Erin: How old were you at that time?

Greg: Oh, jeez, maybe 20?

MacPherson in 1999, just five years into his musical career. (Jeff De Booy / Free Press files)

Erin: Are you a nostalgic kind of person normally?

Greg: You know, I’m from an island in the Atlantic, Cape Breton Island, so I have this kind of whimsical nostalgia built in, but I kind of don’t like nostalgia in some ways. I like when it’s personal and when it’s something that’s shared amongst people you love, but I find, like, nostalgia in pop culture is a bit frustrating, so I’m always careful with that one. But this is more just like… this is where I’ve been living, and I’m basically from here now. I have so many roots in Winnipeg and it’s been my home for so long. I have a lot of people who have come to my shows over the years that kind of come and go, you know? So I thought this would be fun. I’m always focused on playing my own current music, but I thought maybe I could just make everyone happy for once and play a bunch of old songs. (laughs)

Erin: Everyone wants to hear the hits.

Greg MacPherson: Yeah, something like that. They’re not actually hits, but still… (laughs)

Erin Lebar: How do you make a setlist for a show like this, when you have such a big back catalogue to pull from?

Greg: I’m still just playing the ones I really like. It’s funny to look back at all these songs and records and stuff; I sound like I’m old but I guess it is 25 years, and that’s a long time. But I look back and see all these albums and some of it, I cringe a little bit because that’s just how it is… but I did have some songs over the years that were closer to what I was striving for, I just didn’t have the chops or the artistic voice at that point to really nail it. So I look back at all these albums and pick the ones that really resonate with me, and I think that that’s always been my recipe for how I can perform well. If you mean it, it comes across better than if you just mime.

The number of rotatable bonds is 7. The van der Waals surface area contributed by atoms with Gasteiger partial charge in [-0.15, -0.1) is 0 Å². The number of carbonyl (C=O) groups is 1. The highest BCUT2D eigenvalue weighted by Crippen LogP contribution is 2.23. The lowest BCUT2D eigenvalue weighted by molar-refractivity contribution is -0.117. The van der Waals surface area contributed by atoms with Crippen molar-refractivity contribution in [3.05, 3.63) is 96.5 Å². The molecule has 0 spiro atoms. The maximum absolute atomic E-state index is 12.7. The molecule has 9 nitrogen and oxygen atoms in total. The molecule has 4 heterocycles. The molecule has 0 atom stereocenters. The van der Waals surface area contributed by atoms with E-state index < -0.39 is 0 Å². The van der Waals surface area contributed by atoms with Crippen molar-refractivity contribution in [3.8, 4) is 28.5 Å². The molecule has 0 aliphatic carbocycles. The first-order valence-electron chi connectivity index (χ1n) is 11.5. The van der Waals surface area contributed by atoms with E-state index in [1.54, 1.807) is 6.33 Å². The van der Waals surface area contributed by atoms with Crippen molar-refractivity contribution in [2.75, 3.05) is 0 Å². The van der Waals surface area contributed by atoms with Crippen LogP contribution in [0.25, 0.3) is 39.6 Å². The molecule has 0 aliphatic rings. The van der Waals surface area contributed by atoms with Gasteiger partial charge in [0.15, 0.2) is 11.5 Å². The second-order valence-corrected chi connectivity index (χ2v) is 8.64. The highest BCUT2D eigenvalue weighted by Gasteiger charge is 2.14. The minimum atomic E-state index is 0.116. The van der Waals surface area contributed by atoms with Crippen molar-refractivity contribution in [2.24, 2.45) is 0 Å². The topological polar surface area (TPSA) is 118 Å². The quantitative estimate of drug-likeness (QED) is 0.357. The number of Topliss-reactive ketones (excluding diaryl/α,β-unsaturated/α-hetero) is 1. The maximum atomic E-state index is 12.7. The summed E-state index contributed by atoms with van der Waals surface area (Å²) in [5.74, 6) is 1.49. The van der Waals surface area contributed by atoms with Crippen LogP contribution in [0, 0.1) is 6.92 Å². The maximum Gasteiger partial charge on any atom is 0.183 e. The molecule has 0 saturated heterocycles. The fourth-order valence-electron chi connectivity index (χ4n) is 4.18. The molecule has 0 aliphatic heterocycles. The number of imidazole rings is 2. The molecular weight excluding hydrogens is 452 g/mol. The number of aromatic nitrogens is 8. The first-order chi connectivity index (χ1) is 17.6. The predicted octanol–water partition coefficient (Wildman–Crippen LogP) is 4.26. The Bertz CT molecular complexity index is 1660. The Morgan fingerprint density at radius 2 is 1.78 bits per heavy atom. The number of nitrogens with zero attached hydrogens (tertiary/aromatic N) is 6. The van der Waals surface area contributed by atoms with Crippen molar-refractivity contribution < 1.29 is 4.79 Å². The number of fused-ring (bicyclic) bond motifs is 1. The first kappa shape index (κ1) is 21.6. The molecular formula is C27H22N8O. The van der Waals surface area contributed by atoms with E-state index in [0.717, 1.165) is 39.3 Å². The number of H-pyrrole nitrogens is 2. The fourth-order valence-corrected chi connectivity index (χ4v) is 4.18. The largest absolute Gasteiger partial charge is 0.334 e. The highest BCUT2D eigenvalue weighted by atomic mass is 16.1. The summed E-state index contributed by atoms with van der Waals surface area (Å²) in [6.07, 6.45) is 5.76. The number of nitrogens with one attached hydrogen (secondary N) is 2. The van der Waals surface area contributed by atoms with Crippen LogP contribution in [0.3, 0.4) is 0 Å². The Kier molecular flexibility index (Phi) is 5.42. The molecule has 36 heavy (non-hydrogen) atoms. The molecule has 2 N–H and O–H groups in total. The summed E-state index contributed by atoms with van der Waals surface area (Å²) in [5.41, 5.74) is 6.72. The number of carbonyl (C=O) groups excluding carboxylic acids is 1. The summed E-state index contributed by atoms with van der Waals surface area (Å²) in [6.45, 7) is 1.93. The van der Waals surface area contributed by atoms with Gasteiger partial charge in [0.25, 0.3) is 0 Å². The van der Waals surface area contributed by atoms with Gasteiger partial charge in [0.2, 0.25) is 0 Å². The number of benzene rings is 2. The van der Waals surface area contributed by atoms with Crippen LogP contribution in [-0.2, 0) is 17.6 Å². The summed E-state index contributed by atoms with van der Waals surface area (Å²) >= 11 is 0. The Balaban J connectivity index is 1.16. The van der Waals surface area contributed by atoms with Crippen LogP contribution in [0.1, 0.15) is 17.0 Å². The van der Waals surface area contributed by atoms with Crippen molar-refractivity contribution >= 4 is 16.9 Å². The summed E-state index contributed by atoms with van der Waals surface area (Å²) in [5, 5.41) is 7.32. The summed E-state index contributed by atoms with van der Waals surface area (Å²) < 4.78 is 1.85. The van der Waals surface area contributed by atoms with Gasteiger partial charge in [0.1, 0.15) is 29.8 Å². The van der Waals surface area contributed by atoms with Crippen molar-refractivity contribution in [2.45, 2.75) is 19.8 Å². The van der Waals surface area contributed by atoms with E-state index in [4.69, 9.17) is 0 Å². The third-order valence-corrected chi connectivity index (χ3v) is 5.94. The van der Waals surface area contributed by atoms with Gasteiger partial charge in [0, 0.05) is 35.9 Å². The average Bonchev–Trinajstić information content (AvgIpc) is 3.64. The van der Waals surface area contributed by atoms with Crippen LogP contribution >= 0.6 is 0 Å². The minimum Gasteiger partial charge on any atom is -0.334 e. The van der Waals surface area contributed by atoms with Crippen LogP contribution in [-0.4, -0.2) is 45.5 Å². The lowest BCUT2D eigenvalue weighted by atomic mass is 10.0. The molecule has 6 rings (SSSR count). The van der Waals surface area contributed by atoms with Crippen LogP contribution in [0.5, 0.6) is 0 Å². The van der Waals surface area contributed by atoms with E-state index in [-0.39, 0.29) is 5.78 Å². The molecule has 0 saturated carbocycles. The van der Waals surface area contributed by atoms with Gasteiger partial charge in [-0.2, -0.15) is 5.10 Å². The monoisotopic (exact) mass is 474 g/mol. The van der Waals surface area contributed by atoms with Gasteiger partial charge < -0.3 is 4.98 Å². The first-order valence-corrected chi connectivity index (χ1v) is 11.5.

MacPherson takes the stage at The Forks for Interstellar Rodeo in August 2017. (Phil Hossack / Free Press files)

Erin: When did you actually settle in Winnipeg? I know you moved around a lot when you were young.

Greg: The last time I moved back was in 2007, but my dad was in the military and my family got stationed here in 1986, so I was just a kid, maybe 12 or 13, and I hated here. Coming from the Maritimes, Cape Breton is so stunning and it has a special culture, and it took me a decade to really figure out a bit of Winnipeg’s culture, and now, since that time, probably around the time of that first show, it sunk in a little bit more where I was and how special it is here. It’s a very different place than anywhere else in Canada. And I’ve lived in seven provinces, so I have this sense of judgment that I trust, and the reasons I love Winnipeg and the reasons I hate Winnipeg… they’re reasoned out.

Erin: I hear a new Figure Walking album is in the works. Will you be releasing that soon?

Greg MacPherson: Yeah, we just got the master yesterday and we’re hoping to release it late-summer. I think it’s really good; I told myself a long time ago the first time I put out an album that sucks I would just quit. Like, what’s the point? But it keeps getting better… so I really am excited about it.

Erin Lebar: Does the new record have a similar vibe to your first Figure Walking record (2017’s The Big Other)?

Greg: Rob (Gardiner) and me, we’re both… Rob loves rock ‘n’ roll, hitting the drums hard; he’s such powerful drummer that the songs just end up going that way. But there’s a lot of stuff on there that’s like… I can’t help myself, I love ballads and I love playing really slow music, but people don’t really want to come see someone sing dirges and funeral procession music (laughs), so it’s more fun to perform live playing rock ‘n’ roll. Rob and I have been writing albums like that for the last five or six years, so the new one is a bit in the same esthetic as the first one I would say.

Twitter: @NireRabel